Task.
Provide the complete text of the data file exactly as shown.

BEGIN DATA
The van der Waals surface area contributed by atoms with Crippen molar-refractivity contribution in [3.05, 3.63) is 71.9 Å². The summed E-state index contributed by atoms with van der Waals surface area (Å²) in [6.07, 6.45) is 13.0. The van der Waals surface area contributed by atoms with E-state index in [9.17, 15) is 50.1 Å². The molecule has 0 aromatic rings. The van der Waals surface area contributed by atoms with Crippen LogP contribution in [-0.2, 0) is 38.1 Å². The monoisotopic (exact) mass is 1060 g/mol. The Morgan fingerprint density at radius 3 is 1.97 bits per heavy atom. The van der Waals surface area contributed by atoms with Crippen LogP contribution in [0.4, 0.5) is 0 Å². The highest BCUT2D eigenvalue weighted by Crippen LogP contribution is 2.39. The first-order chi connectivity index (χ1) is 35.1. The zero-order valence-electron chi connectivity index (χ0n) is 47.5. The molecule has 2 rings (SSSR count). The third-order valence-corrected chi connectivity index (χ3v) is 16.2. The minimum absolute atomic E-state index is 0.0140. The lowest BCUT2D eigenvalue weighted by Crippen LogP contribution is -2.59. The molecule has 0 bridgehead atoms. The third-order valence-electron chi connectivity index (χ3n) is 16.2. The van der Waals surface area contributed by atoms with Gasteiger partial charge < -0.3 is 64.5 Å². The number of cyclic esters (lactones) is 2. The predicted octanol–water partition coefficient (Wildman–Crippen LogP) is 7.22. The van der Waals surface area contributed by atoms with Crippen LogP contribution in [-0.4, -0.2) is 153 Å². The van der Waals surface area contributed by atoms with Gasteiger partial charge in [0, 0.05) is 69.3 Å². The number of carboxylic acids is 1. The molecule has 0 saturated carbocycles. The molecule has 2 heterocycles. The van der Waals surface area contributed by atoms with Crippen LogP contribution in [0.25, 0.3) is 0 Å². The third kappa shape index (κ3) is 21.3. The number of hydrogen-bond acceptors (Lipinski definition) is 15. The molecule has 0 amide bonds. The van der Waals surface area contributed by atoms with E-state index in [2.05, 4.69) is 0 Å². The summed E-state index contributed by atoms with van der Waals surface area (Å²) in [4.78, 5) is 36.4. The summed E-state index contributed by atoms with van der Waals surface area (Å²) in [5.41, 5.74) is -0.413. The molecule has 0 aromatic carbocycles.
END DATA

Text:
The van der Waals surface area contributed by atoms with Crippen molar-refractivity contribution in [3.05, 3.63) is 71.9 Å². The summed E-state index contributed by atoms with van der Waals surface area (Å²) in [6.07, 6.45) is 13.0. The van der Waals surface area contributed by atoms with E-state index in [9.17, 15) is 50.1 Å². The molecule has 0 aromatic rings. The van der Waals surface area contributed by atoms with Crippen LogP contribution in [-0.2, 0) is 38.1 Å². The monoisotopic (exact) mass is 1060 g/mol. The Morgan fingerprint density at radius 3 is 1.97 bits per heavy atom. The van der Waals surface area contributed by atoms with Crippen LogP contribution in [0.4, 0.5) is 0 Å². The highest BCUT2D eigenvalue weighted by Crippen LogP contribution is 2.39. The first-order chi connectivity index (χ1) is 35.1. The zero-order valence-electron chi connectivity index (χ0n) is 47.5. The molecule has 2 rings (SSSR count). The third-order valence-corrected chi connectivity index (χ3v) is 16.2. The minimum absolute atomic E-state index is 0.0140. The lowest BCUT2D eigenvalue weighted by Crippen LogP contribution is -2.59. The molecule has 0 bridgehead atoms. The third-order valence-electron chi connectivity index (χ3n) is 16.2. The van der Waals surface area contributed by atoms with Gasteiger partial charge < -0.3 is 64.5 Å². The number of cyclic esters (lactones) is 2. The predicted octanol–water partition coefficient (Wildman–Crippen LogP) is 7.22. The van der Waals surface area contributed by atoms with Crippen LogP contribution in [-0.4, -0.2) is 153 Å². The van der Waals surface area contributed by atoms with Gasteiger partial charge in [0, 0.05) is 69.3 Å². The number of carboxylic acids is 1. The molecule has 0 saturated carbocycles. The molecule has 2 heterocycles. The van der Waals surface area contributed by atoms with Crippen LogP contribution in [0.25, 0.3) is 0 Å². The third kappa shape index (κ3) is 21.3. The number of hydrogen-bond acceptors (Lipinski definition) is 15. The molecule has 0 amide bonds. The van der Waals surface area contributed by atoms with E-state index in [2.05, 4.69) is 0 Å². The summed E-state index contributed by atoms with van der Waals surface area (Å²) in [4.78, 5) is 36.4. The summed E-state index contributed by atoms with van der Waals surface area (Å²) in [5.41, 5.74) is -0.413. The molecule has 0 aromatic carbocycles.